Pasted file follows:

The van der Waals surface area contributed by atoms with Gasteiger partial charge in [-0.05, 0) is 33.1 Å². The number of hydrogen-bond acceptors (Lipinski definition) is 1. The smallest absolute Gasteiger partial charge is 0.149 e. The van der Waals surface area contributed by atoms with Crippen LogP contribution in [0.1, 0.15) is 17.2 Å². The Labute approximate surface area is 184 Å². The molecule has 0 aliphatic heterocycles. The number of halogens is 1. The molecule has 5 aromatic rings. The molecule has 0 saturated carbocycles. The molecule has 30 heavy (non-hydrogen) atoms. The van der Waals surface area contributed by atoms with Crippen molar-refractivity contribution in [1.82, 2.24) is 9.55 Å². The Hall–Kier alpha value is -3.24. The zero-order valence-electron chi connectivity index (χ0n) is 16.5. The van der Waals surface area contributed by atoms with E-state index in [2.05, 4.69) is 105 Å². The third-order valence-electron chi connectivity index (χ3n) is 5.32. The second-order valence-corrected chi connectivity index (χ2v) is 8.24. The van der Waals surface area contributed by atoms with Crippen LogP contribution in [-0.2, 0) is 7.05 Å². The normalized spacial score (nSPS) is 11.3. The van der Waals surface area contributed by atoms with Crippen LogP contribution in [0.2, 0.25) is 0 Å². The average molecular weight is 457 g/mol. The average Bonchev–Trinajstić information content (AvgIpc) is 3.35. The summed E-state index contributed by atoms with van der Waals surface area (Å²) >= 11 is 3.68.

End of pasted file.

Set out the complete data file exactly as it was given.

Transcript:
The van der Waals surface area contributed by atoms with Gasteiger partial charge in [-0.05, 0) is 33.1 Å². The number of hydrogen-bond acceptors (Lipinski definition) is 1. The smallest absolute Gasteiger partial charge is 0.149 e. The van der Waals surface area contributed by atoms with Crippen LogP contribution in [0.1, 0.15) is 17.2 Å². The Labute approximate surface area is 184 Å². The molecule has 0 aliphatic heterocycles. The number of halogens is 1. The molecule has 5 aromatic rings. The molecule has 0 saturated carbocycles. The molecule has 30 heavy (non-hydrogen) atoms. The van der Waals surface area contributed by atoms with Crippen molar-refractivity contribution in [1.82, 2.24) is 9.55 Å². The Hall–Kier alpha value is -3.24. The zero-order valence-electron chi connectivity index (χ0n) is 16.5. The van der Waals surface area contributed by atoms with E-state index in [2.05, 4.69) is 105 Å². The third-order valence-electron chi connectivity index (χ3n) is 5.32. The second-order valence-corrected chi connectivity index (χ2v) is 8.24. The van der Waals surface area contributed by atoms with Crippen LogP contribution in [-0.2, 0) is 7.05 Å². The normalized spacial score (nSPS) is 11.3. The van der Waals surface area contributed by atoms with Crippen LogP contribution in [0.2, 0.25) is 0 Å². The average molecular weight is 457 g/mol. The average Bonchev–Trinajstić information content (AvgIpc) is 3.35. The summed E-state index contributed by atoms with van der Waals surface area (Å²) >= 11 is 3.68.